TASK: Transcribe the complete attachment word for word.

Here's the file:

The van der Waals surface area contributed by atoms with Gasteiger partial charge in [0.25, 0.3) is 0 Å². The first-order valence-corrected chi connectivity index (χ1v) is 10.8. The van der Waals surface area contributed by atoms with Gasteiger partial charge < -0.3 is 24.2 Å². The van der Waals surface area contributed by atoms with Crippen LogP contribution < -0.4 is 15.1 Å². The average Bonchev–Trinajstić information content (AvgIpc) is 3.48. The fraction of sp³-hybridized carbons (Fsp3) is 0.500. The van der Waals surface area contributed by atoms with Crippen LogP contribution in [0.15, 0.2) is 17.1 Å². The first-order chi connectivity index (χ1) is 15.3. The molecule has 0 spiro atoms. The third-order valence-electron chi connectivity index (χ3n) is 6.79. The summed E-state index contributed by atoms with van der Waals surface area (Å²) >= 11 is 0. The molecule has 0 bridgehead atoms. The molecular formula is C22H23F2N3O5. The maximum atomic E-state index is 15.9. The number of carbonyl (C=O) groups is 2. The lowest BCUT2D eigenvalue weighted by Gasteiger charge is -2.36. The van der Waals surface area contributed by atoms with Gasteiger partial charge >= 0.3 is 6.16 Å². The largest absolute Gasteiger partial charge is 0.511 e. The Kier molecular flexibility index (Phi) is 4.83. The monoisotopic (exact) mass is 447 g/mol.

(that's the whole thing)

The van der Waals surface area contributed by atoms with Gasteiger partial charge in [0.25, 0.3) is 0 Å². The first-order valence-corrected chi connectivity index (χ1v) is 10.8. The van der Waals surface area contributed by atoms with Gasteiger partial charge < -0.3 is 24.2 Å². The van der Waals surface area contributed by atoms with Crippen LogP contribution < -0.4 is 15.1 Å². The average Bonchev–Trinajstić information content (AvgIpc) is 3.48. The fraction of sp³-hybridized carbons (Fsp3) is 0.500. The van der Waals surface area contributed by atoms with Crippen LogP contribution in [0.15, 0.2) is 17.1 Å². The first-order chi connectivity index (χ1) is 15.3. The molecule has 0 spiro atoms. The third-order valence-electron chi connectivity index (χ3n) is 6.79. The summed E-state index contributed by atoms with van der Waals surface area (Å²) >= 11 is 0. The molecule has 0 bridgehead atoms. The molecular formula is C22H23F2N3O5. The maximum atomic E-state index is 15.9. The number of carbonyl (C=O) groups is 2. The lowest BCUT2D eigenvalue weighted by Gasteiger charge is -2.36. The van der Waals surface area contributed by atoms with Gasteiger partial charge >= 0.3 is 6.16 Å². The largest absolute Gasteiger partial charge is 0.511 e. The Kier molecular flexibility index (Phi) is 4.83. The monoisotopic (exact) mass is 447 g/mol.